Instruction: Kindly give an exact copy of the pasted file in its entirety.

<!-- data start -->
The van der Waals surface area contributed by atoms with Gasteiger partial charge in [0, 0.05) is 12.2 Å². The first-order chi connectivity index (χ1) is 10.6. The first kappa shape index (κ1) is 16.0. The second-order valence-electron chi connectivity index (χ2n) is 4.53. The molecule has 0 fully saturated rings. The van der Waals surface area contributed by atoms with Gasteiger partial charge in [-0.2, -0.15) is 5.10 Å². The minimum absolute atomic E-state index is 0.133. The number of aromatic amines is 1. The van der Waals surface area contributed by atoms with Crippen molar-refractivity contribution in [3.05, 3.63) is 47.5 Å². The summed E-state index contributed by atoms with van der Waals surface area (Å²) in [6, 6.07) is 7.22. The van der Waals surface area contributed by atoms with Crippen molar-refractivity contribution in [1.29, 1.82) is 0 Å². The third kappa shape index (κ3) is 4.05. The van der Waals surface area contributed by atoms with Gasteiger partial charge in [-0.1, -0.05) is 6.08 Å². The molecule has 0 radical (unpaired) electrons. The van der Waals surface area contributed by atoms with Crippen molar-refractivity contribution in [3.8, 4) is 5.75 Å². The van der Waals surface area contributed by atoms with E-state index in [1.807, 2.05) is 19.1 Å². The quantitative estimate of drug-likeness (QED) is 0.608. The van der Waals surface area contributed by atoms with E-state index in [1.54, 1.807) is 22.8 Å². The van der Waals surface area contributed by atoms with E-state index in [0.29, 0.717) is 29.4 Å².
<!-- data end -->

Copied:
The van der Waals surface area contributed by atoms with Gasteiger partial charge in [0, 0.05) is 12.2 Å². The first-order chi connectivity index (χ1) is 10.6. The first kappa shape index (κ1) is 16.0. The second-order valence-electron chi connectivity index (χ2n) is 4.53. The molecule has 0 fully saturated rings. The van der Waals surface area contributed by atoms with Gasteiger partial charge in [-0.2, -0.15) is 5.10 Å². The minimum absolute atomic E-state index is 0.133. The number of aromatic amines is 1. The van der Waals surface area contributed by atoms with Crippen molar-refractivity contribution in [3.05, 3.63) is 47.5 Å². The summed E-state index contributed by atoms with van der Waals surface area (Å²) in [6, 6.07) is 7.22. The van der Waals surface area contributed by atoms with Crippen molar-refractivity contribution in [1.29, 1.82) is 0 Å². The third kappa shape index (κ3) is 4.05. The van der Waals surface area contributed by atoms with Gasteiger partial charge in [-0.1, -0.05) is 6.08 Å². The molecule has 0 radical (unpaired) electrons. The van der Waals surface area contributed by atoms with Crippen molar-refractivity contribution in [3.8, 4) is 5.75 Å². The van der Waals surface area contributed by atoms with E-state index in [1.807, 2.05) is 19.1 Å². The quantitative estimate of drug-likeness (QED) is 0.608. The van der Waals surface area contributed by atoms with E-state index in [1.54, 1.807) is 22.8 Å². The van der Waals surface area contributed by atoms with E-state index in [0.29, 0.717) is 29.4 Å².